When rescuing a cold water victim beware of post rescue collapse (up to several hours after) by assisting the victim to become dry and warm. Keep him or her still until medical treatment arrives.

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Download the New MIAMI BOAT SHOW Mobile App!

iPhone Screenshot 1The world’s first Boat Show app for iTunes & Android

Plotting & Charting — Events and Custom Schedule: Find “Where” and “When” for every event at the show. Filter by day and/or location. Create a custom schedule; add or remove events with one touch.

Learn the Ropes — Exhibit, Seminar and Event Information: Click for complete descriptions, lists of speakers, manufacturers and exhibitors. Drill down to bios, web sites and featured products.

Boat Listing: See all boats participating in the show, find product details and link through to manufacturer’s pages.

Search: Search by event name, speaker, exhibitor categories, boat category.

Show News: Catch the latest show news, keep up with Facebook and Twitter posts.

Set your Course — Maps: Detailed maps of all three show sites; scroll and zoom to navigate with ease.

Ripple Effect — Social Media: Share the show with your boating buddies via Facebook and Twitter; post photos, update your status or tweet from within the app.

Sound Waves — Miami International Boat Show Radio: Get in the boat show groove. Listen to nautical inspired tunes, boat show celebrity interviews and more.

Download the MIAMI BOAT SHOW app free at iTunes or Android Market.

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Boating Education Required for More Ohioans

Ohio LogoA virtual flotilla of Ohio boaters, measuring in the thousands, is coming of age this boating season and must be certified to operate any powerboat greater than 10 horsepower on state waterways, according to the Ohio Department of Natural Resources (ODNR), Division of Watercraft.

 Ohioans turning 29 years old this year and those who are younger are required to comply with a mandatory boater education law that has been in effect since January 1, 2000. The law requires all boaters born on or after January 1, 1982 to show proof they have successfully completed an approved boating safety education course if they operate any powered watercraft greater than 10 horsepower on a state waterway.

The law includes those who operate personal watercraft, rental powercraft and persons 18 years of age and older who supervise youth powerboat operators.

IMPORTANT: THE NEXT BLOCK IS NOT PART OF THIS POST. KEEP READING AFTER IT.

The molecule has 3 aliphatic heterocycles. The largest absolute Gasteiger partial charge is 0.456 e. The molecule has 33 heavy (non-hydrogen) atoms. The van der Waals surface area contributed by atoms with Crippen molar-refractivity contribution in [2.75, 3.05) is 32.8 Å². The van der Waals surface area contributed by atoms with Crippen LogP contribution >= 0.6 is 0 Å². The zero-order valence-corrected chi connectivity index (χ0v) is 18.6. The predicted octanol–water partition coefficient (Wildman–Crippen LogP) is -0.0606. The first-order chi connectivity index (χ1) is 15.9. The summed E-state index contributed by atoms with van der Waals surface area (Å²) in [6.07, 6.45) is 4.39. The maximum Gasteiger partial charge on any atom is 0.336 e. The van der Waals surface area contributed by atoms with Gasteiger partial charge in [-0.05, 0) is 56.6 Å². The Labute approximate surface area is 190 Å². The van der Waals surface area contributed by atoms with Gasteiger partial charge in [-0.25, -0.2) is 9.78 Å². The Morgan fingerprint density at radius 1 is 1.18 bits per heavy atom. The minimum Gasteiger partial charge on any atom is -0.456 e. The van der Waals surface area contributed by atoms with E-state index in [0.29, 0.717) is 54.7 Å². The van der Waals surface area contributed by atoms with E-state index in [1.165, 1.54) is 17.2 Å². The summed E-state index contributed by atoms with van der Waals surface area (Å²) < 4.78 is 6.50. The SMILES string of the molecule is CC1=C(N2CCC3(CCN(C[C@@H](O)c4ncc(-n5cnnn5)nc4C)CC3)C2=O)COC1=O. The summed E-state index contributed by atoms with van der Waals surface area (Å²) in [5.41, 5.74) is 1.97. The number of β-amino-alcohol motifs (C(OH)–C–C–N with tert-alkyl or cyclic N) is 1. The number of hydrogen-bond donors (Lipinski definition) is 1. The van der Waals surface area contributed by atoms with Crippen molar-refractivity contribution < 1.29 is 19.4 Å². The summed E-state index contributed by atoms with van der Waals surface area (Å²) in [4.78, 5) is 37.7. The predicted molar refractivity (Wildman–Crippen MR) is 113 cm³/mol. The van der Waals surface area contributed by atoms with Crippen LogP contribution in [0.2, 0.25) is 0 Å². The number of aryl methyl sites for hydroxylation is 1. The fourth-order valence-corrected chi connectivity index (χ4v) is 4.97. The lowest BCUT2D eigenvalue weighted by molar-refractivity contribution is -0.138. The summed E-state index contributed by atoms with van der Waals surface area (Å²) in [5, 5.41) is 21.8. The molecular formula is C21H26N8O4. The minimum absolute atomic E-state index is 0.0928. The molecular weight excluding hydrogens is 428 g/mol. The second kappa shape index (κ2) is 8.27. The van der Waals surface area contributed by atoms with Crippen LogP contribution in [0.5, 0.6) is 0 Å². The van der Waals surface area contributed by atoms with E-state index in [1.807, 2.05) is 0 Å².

Last year, the Division of Watercraft issued a record 14,279 boating safety education cards certifying the successful completion of a classroom, online or home study course of instruction approved by the National Association of State Boating Law Administrators. Among this record total were 10,864 Ohioans, or 76 percent, who were required by the mandatory boater education law to attain their boating safety education cards.

As a result of Ohio’s boater education law, along with improved boating equipment designs, marine law enforcement, education and public awareness programs, the number of boating-related deaths in Ohio has declined 26 percent during the period of 2001-2010 compared to the previous decade of 1991-2000.

To comply with the Ohio boater education law go to BoatingBasicsOnline and choose Ohio from the drop down list.

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With E15, Boaters, Anglers Will Need Extra Vigilance

With the EPA’s recent decision to allow the use of gasoline with up to 15% ethanol (E15) in 2001 and newer model cars and trucks, Boat Owners Association of The United States (BoatUS) says that trailerboaters will need to remain extra vigilant when filling up their truck and trailered boat at the local gas station. That’s because while E15 could be fine for the tow vehicle, it’s not good – nor authorized by the EPA – for use with boats. A strong solvent, ethanol has been known to degrade marine fuel systems, damage engines, add safety concerns, and lead to expensive repair bills.

“When filling up at gas stations, boaters are used to pulling up to the pump and filling up the tow vehicle first, and then putting the same fuel nozzle into the boat,” said BoatUS Director of Damage Avoidance Bob Adriance. “If that happens with E15, it could be a big mistake.”

The EPA intends to put a warning on the pump – a small label with the exact wording yet to determined. “This is going to be a lot different from the choices offered to boaters today, where it’s nearly impossible to misfuel gas or diesel engines, or where there are few consequences when choosing 87 octane over a higher 93 octane gasoline, for example,” added Adriance.